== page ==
Tamburlaine the Great, Part I by Christopher Marlowe
Directed by Sam Shammas
Cochrane Theatre, Covent Garden
Tuesday 12th - Saturday 23rd January 1999, 7.30pm
"The wheel of history is turning again in this fabled city of Samarkand built by the 14th-century tyrant, Tamerlane, with the spoils of a lifetime of bloody conquest. The images of Lenin are coming down and the city fathers are busy erecting instead statues to the man the playwright Christopher Marlowe described as ‘scourge of God and terror of the world’. A splendid 20-foot statue in bronze, complete with sword, shield and helmet, is being cast this week. Three other images of Tamerlane are due to follow... already a street named after Frunze, the bolshevik general who brought his own brand of terror to central Asia, has been renamed Tamerlane Prospekt... Tamerlane’s tomb, just beyond the main tourist hotel, has now become more than just a tourist sight. These days elderly uzbeks can be seen crouched in prayer beside the plain black sarcophagus. They worship him as a great man and as a saint.
The story goes that when the body was exhumed, three old men appeared at a tea-house where the gravediggers were resting and warned them not to proceed. Sure enough, when his coffin was opened, they found written inside the threat that ‘whoever opens my tomb shall unleash an invader more terrible than I’. A day later, on June 22 1941, the Nazis invaded the Soviet Union."
"Director Sam Shammas' admirable and pertinent resurrection of part one of Marlowe's fascinating two parter deploys a small cast in this unkindly proportioned, slightly cold space.
But these drawbacks are used to focus intelligently on the chilling linguistic subtleties of [the] play...
Unfolding on a spare set effectively bedecked with plastic dolls...Brendan Fleming portrays the hero as much more than a simple Renaissance over-reacher.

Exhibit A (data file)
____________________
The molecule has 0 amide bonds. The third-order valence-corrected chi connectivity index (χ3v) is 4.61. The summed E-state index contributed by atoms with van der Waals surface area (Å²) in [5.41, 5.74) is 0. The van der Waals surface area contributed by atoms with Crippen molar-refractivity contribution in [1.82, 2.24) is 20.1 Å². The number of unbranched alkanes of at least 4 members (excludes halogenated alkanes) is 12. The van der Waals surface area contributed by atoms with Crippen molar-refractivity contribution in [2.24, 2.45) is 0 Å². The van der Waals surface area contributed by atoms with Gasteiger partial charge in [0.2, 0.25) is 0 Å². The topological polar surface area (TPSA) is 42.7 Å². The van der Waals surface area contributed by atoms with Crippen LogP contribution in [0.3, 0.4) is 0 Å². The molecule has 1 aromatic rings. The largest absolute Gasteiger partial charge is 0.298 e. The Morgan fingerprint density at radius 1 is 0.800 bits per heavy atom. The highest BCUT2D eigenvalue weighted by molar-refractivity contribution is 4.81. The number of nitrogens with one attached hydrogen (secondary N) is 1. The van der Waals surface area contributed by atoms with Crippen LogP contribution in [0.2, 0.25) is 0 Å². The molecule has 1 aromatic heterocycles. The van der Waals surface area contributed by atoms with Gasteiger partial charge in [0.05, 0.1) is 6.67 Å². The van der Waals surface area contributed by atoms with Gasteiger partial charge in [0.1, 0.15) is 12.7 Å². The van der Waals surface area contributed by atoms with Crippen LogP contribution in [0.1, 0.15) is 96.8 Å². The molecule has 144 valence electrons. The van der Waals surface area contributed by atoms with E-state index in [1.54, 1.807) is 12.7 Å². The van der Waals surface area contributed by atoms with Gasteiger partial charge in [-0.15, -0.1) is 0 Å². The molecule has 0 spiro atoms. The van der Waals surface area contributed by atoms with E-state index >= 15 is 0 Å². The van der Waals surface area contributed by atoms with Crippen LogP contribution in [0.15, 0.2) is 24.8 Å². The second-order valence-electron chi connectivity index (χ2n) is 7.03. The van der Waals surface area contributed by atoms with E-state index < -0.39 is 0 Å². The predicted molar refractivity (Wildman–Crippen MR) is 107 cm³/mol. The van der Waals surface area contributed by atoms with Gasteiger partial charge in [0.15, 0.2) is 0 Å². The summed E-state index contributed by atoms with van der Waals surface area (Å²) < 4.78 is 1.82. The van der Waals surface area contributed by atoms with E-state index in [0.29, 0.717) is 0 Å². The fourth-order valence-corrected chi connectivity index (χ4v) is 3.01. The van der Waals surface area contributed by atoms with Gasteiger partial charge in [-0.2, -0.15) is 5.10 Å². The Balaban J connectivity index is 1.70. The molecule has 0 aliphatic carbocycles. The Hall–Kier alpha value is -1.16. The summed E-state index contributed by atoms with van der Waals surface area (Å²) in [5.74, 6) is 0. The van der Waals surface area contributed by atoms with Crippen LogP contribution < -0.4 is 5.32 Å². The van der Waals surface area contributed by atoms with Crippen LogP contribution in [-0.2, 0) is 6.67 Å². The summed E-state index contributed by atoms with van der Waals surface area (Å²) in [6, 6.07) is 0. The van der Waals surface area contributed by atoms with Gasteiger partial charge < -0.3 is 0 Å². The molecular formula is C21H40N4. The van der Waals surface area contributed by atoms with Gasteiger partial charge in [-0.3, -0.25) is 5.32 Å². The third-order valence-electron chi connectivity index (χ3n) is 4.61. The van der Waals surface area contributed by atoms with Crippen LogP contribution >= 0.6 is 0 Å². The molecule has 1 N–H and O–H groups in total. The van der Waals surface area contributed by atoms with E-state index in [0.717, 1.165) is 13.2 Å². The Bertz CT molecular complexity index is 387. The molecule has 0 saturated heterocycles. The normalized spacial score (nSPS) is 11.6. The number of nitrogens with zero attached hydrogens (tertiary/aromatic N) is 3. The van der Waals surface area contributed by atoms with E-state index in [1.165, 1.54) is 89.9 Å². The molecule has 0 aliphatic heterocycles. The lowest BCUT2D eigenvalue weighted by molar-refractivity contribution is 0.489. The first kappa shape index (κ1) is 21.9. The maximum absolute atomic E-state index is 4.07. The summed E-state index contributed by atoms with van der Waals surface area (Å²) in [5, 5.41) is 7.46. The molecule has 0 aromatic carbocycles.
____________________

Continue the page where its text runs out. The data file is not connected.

He perfectly captures Tamburlaine's manic calm and brings to the fore the former shepherd's ability to control his world through a masterly grasp of rhetoric, whether winning the loyalty of men or charming the pants off his wife, Catherine Harvey's Zenocrate.
On this evidence it seems Shammas could not revive the second part too soon."
A Scythian shepherd, Tamburlaine, rises by his martial conquests to become the most powerful man in the world. His victories come about not only by fearlessness in battle, but by a formidable command of persuasive rhetoric. Having seized Princess Zenacrate of Egypt, he goes on to overpower Persia, Turkey (placing its humiliated Emperor in a cage for his follower's edification), Damascus and Arabia. Only his love for Zenocrate stops Tamburlaine short of slaughtering her father, the Soldan of Egypt.
The 14th century Mongol conqueror Timur, on whom Marlowe based his hero, ordered the decapitation of a million men and used their heads to construct a slowly rotting monument to his own greatness. Originally Marlowe had no intention of following what we now call 'Tamburlaine Part I' with a sequel, and only did so when public acclaim demanded it. The intention of this first episode, taken on its own terms, seems to be to ask of his audience some disturbing questions concerning the apparent failure of heaven to strike down a man so brutal, so blasphemous and so unrepentant.
KING OF ARABIA
DIRECTOR & DESIGNER
Sam Shammas Productions
"I will with engines, never exercised,
Conquer, sack and utterly consume
Your cities and your golden palaces,
And with the flames that beat against the clouds
Incense the heavens, and make the stars to melt,
And till by vision or by speech I hear
Immortal jove say, cease my Tamburlaine,
I will persist a terror to the world."
return to front page